Monday, March 26, 2012

Barbara's peacock - Part 2

Today,  I’ll show you how I’m going to embroider the peacock’s wing.

The lowest part of the wing should be dark blue but since I don’t have that shade of blue, I’d used the same thread that I’d used for the body.For the rest of the wing, my choice was buttonhole-knot method.I made one straight stitch and worked buttonhole knots on it.This was done with 3 strands of stranded cotton.

Alternate between white and black.

One row completed.

And, the remaining rows.
Whenever I admire a peacock’s beauty, I used to wonder – “Why did God decide to create these black and white feathers?”I mean, they’re dull looking, boring and not shiny like the rest of the feathers.I even had to think twice before embroidering these.I guess, maybe it’s one way of God telling us – ‘Hey, nobody’s perfect!’

 To view completed project, please click here.

Saturday, March 17, 2012

Mirror work 4

Sharon’s week 11 TAST challenge is whipped wheel stitch.Once again, I’m going to try this on mirror/shisha.The biggest challenge here is to stitch the spokes on the mirror.The rest should be easy.As promised, this is the tutorial for whipped wheel mirror work :

This mirrorwork is my own creation.You are not allowed to copy the tutorial and produce it as your own whether on print or electronic media, on your blog or youtube channels.You are allowed to show the finished work but please link back to this page for the tutorial.

The mirror that I’m using is 1.25m in diameter.Divide a 2.5cm diameter circle into 16.Attach the mirror as shown and bring up the needle at the shown position (below A).

Bring the needle and thread over and under the foundation stitches.Wrap the thread under the needle and pull (when pulling, use equal tension all around to produce beautiful, rounded center).

Enter the needle at B.Bring the needle up just next to the first stitch.

Continue as above and enter the needle at C.

Continue in the same manner till the end.The spokes are ready.It’s OK if it’s not perfect.What’s important are the spokes.Once you weave, everything else would be hidden behind the weaving.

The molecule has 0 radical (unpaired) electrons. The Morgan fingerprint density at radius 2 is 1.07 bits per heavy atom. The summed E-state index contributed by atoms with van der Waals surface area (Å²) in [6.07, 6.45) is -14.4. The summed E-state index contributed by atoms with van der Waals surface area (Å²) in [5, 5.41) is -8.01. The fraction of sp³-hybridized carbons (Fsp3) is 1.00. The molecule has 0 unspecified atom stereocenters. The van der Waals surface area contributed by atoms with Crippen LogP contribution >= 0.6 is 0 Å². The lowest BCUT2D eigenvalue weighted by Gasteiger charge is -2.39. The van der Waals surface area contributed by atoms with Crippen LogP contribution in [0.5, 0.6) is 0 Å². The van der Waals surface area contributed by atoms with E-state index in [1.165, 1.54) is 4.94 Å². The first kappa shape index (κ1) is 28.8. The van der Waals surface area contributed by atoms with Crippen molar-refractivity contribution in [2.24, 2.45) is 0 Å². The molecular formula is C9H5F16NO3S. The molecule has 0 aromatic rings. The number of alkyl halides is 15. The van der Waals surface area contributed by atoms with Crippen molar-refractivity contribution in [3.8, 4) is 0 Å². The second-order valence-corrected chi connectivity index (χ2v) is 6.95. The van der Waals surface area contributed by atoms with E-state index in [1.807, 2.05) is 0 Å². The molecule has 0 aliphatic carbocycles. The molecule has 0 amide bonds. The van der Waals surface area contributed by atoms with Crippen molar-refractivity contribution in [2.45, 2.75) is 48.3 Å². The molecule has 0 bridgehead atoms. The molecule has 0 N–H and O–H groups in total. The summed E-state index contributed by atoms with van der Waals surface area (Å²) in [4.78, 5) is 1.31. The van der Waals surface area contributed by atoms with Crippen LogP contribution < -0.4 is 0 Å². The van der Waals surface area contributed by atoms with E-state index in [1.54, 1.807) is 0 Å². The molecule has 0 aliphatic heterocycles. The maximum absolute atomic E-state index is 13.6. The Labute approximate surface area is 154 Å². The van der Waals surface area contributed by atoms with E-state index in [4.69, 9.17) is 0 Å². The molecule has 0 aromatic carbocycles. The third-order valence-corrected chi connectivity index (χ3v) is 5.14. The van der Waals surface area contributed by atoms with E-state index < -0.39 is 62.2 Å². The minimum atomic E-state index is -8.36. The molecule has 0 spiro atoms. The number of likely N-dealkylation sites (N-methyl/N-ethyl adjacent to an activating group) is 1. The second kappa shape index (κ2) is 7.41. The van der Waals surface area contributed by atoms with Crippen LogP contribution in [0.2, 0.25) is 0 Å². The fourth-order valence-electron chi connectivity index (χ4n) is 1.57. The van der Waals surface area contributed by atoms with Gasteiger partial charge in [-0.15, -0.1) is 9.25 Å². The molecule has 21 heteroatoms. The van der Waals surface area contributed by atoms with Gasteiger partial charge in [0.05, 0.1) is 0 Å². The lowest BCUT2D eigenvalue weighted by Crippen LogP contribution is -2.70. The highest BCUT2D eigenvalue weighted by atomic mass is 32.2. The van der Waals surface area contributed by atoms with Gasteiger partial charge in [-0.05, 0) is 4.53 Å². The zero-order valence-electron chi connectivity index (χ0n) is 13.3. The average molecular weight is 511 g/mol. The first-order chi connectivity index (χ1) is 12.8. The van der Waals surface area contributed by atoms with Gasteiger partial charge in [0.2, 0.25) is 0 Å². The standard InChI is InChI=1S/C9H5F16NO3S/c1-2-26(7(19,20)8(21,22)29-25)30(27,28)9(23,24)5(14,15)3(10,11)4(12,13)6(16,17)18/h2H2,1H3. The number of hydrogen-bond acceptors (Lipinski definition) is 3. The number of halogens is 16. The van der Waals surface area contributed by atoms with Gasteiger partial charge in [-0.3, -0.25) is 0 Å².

I succeeded in finishing this whipped wheel mirror/shisha work.

This is the normal method of weaving by passing the thread over and under the spokes.For this, you’ll need odd-numbered spokes.

Tuesday, March 6, 2012

Barbara's peacock - Part 1

I’m a huge fan of Lakshmi’s peacock.She embroiders one of the most beautiful peacocks.So, when I saw peacock patterns on Barbara’s blog, I decided to embroider one of my own.She has 3 peacock patterns on her blog and if time permits, I would like to embroider all 3.I’ll give you the exact link for this peacock at the end of my project but my advice is – go and explore her blog.There’re lots of beautiful patterns to choose from.My favourites – women in flowing gowns, holding baskets, flowers…Oh, I love them all!Every week, I would save her pattern thinking that’s the most beautiful but the very next week, she would surprise me with a better pattern.So, I ended up saving ALL her patterns!

My peacock has begun to take shape.As you can see, I’d embroidered the head and crest.The white patch around the eye is not in the original pattern.I embroidered it to give the peacock a realistic look.For the head, satin stitch was used with 2 strands of silk thread.The crest is stem stitch – 2 strands of stranded cotton (2 strands from the 6-strand thread).

Blue beads were sewn on top of the crest.The body’s a combination of satin and long and short stitches, depending on the width.I’d made a few parallel stitches on the body.By doing this, I’ll know the ’flow’ of my thread – in which direction I should stitch.

By working the straight stitches here and there, I gradually filled up the spaces in between and completed the body of the peacock.In my next post, I’ll show you how to embroider the wings.

To view completed project, please click here.